Words to live by (or not)


There are a few of my favorite words:

MORIBUND: A synonym for the Cleveland Browns. When some folks began wondering if Alabama could beat the Browns, I scoffed in unison with the experts. How absurd. Then somebody played a mock video game between the Browns and Alabama and the Tide won, 34-0. Would it really be that close?

CHARTREUSE: The color the Seattle Seahaws wore Thursday night against the Los Angeles Rams. The team called it action green. But the Seakhawks jerseys, pants, socks and shoes were chartreuse. I know that because my Grandma McCoy drove a chartreuse Dodge Dart and she drove it like the LA Rams’ offense — not very fast, not very far and with constant sputtering.

ECCENTRIC: That word clearly describes Dallas Cowboys owner Jerry Jones, who never saw a microphone or camera that didn’t make him salivate. His rookie quarterback, Dak Prescott, has been as productive as Mattel at Christmas time in place of injured Tony Romo. But Romo is healthy and Prescott had the audacity to lose a close one to the New York Giants — after winning eight straight — and Jones is flapping his lips about Romo’s possible return to quarterback. The best thing Jones can do for the Cowboys is squat in a corner and count the money Prescott is bringing in.

STUPEFY: The word is close to the word stupid, which is how Michigan coach Jim Harbaugh sounded in response to rumors he might become head coach of the NFL’s Los Angeles Rams. Harbaugh said the rumors came from enemy collegiate coaches, the top three, and he called them ‘jive turkeys.’ When he says, “Top three,” he has to be referring to Ohio State’s Urban Meyer, who knows nothing about jive and is only connected with turkey at Thanksgiving. Why would Meyer want Harbaugh gone? Harbaugh hasn’t beaten him yet.

STOIC: If you want a living definition of stoic, watch any Bill Belichick press conference. He shows as much emotion as a public park statue, and offers the same amount of information as the statue would. And his stares at those who ask penetrating questions are as deflating as some of those footballs he team once used.

SKULLDUGGERY: Former Wake Forest assistant coach Tommy Elrod became the school’s analyst on its radio network when he didn’t get the head coaching job. He was not happy about not getting the head coaching job, so in his capacity as analyst he passed along some Wake Forest plays to the University of Louisville before they played ­— as if Louisville needed any help in beating Wake Forest, a collegiate football mud room rug on which most opponents wipe their cleats. Elrod was fired as the radio analyst and he was told he is no longer welcome at any events on the Wake Forest campus. They should have made him a human tackling dummy (without pads) for a week’s worth of Demon Deacons practices while he held a sign that read: “College Football’s Benedict Arnold.”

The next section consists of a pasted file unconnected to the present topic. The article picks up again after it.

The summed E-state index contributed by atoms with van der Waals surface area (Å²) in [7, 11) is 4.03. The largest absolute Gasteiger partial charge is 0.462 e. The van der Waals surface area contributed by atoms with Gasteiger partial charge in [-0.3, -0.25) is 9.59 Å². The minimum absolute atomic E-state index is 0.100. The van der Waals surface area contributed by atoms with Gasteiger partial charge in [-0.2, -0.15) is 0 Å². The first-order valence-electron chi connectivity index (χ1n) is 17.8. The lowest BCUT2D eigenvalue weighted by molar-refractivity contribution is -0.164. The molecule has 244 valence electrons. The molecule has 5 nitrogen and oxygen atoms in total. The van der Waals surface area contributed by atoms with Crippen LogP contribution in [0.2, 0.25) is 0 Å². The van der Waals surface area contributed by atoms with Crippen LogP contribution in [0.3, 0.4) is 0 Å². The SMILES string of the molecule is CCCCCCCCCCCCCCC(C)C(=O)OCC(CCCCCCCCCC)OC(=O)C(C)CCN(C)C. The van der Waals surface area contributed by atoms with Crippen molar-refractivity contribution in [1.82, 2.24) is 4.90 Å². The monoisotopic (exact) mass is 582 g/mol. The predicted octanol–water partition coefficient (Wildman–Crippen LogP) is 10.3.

COHESION: The perfect definition is to watch the University of Dayton basketball team and their motto, “True Team,” fits like a leather driving glove. In an era when most players want the ball so that it can go directly toward the basket from their hands, the Flyers share the basketball like Dick Vitale shares adjectives. The Flyers actually sometimes pass the ball too much and have to force a shot as the shot clock runs down. More often, though, they come up with good shots and the entire concept is a credit to coach Archie Miller in these days of ‘Me-Me’ sports.

INGENUOUS: Aroldis Chapman barely spoke two words a week to the media while with the Cincinnati Reds (because none of us asked him anything). But he spoke up this week and said Chicago Cubs manager Joe Maddon misused him in the World Series. Chapman said he shouldn’t have been used in the ninth inning of Game 6 when the Cubs led by seven runs. Because of that, he said, he was tired when he was used in the eighth inning of Game 7 and gave up a two-run game-tying home run. And he is right. Maddon escaped a winter of discontent when his Cubs won Game 7 in extra innings. Had they lost Maddon might been found dangling from the El tracks at the Addison Street station.

AUDACITY: The good people of Memphis, Tenn. were more likely to see Elvis Presley walk down the street than they would see LeBron James, Kyrie Irving or Kevin Love of the Cleveland Cavaliers. Those three Cavs stars were excused from making the team’s only stop this year in Memphis, so they could rest. Yeah, 82 games plus the playoffs are a lot of games, but those guys are paid millions to perfor. And it is for sure that the Memphis Grizzlies didn’t lower ticket prices because the Cavaliers sent the Junior Varsity and donated a win to the home team.

LAMENTABLE: When your wife dances in spiked heels at your grandson’s wedding and doesn’t fall or even twist her ankle. But she finds out (after being misdiagnosed with an ankle sprain) that she has suffered a fractured ankle and must spend weeks in a brace, a boot and must move about on a scooter. I told her I didn’t want to dance.








2 thoughts on “Words to live by (or not)”

  1. Thanks Hal. Back on November 2nd, I wrote this on my Facebook: “Totally unnecessary for Madden to burn Chapman now with a 5 run lead, two outs in the 7th. Madden, the genius, removing Arieta so early…WHY??? And what happened to Strop and the rest of the Cubs bullpen? It’s like he’s riding Chapman as far as he can before he leaves Chicago in free agency.
    Madden should read his history book about the Pony Express.” Sure is nice to read that Chapman was of the same opinion.

  2. Merry Christmas Hal!

    The moribund football team, dressed out in their stupifyingly eccentric chartreause jersies, were stoic in their ingenuous cohesiveness in the face of their opponents audacious and lementable skullduggery.

    My best to your family. (PS. Bring on more!!!)

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